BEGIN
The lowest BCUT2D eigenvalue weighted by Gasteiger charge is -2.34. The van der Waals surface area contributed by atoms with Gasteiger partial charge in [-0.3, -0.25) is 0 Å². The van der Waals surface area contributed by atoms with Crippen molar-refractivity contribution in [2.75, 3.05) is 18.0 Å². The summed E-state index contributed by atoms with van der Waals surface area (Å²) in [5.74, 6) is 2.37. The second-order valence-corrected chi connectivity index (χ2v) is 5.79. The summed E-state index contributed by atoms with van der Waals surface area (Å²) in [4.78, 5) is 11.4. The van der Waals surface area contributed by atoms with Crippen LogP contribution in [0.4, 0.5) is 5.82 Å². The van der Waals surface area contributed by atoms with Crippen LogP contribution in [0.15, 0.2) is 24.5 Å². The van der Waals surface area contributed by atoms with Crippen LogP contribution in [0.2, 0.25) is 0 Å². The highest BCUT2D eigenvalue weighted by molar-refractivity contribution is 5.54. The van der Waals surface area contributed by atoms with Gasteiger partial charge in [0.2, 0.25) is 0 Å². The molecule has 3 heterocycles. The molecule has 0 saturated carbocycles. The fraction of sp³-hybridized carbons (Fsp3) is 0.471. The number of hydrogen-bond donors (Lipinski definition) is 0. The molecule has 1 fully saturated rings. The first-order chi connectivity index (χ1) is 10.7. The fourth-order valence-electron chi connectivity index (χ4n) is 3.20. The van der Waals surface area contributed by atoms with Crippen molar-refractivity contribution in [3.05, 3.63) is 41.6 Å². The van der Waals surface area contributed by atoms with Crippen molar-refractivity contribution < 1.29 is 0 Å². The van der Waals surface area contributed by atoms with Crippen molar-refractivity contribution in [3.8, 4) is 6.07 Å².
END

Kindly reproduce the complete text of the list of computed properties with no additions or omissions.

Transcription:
The lowest BCUT2D eigenvalue weighted by Gasteiger charge is -2.34. The van der Waals surface area contributed by atoms with Gasteiger partial charge in [-0.3, -0.25) is 0 Å². The van der Waals surface area contributed by atoms with Crippen molar-refractivity contribution in [2.75, 3.05) is 18.0 Å². The summed E-state index contributed by atoms with van der Waals surface area (Å²) in [5.74, 6) is 2.37. The second-order valence-corrected chi connectivity index (χ2v) is 5.79. The summed E-state index contributed by atoms with van der Waals surface area (Å²) in [4.78, 5) is 11.4. The van der Waals surface area contributed by atoms with Crippen LogP contribution in [0.4, 0.5) is 5.82 Å². The van der Waals surface area contributed by atoms with Crippen LogP contribution in [0.15, 0.2) is 24.5 Å². The van der Waals surface area contributed by atoms with Crippen LogP contribution in [0.2, 0.25) is 0 Å². The highest BCUT2D eigenvalue weighted by molar-refractivity contribution is 5.54. The van der Waals surface area contributed by atoms with Gasteiger partial charge in [0.2, 0.25) is 0 Å². The molecule has 3 heterocycles. The molecule has 0 saturated carbocycles. The fraction of sp³-hybridized carbons (Fsp3) is 0.471. The number of hydrogen-bond donors (Lipinski definition) is 0. The molecule has 1 fully saturated rings. The first-order chi connectivity index (χ1) is 10.7. The fourth-order valence-electron chi connectivity index (χ4n) is 3.20. The van der Waals surface area contributed by atoms with Crippen molar-refractivity contribution in [3.05, 3.63) is 41.6 Å². The van der Waals surface area contributed by atoms with Crippen molar-refractivity contribution < 1.29 is 0 Å². The van der Waals surface area contributed by atoms with Crippen molar-refractivity contribution in [3.8, 4) is 6.07 Å².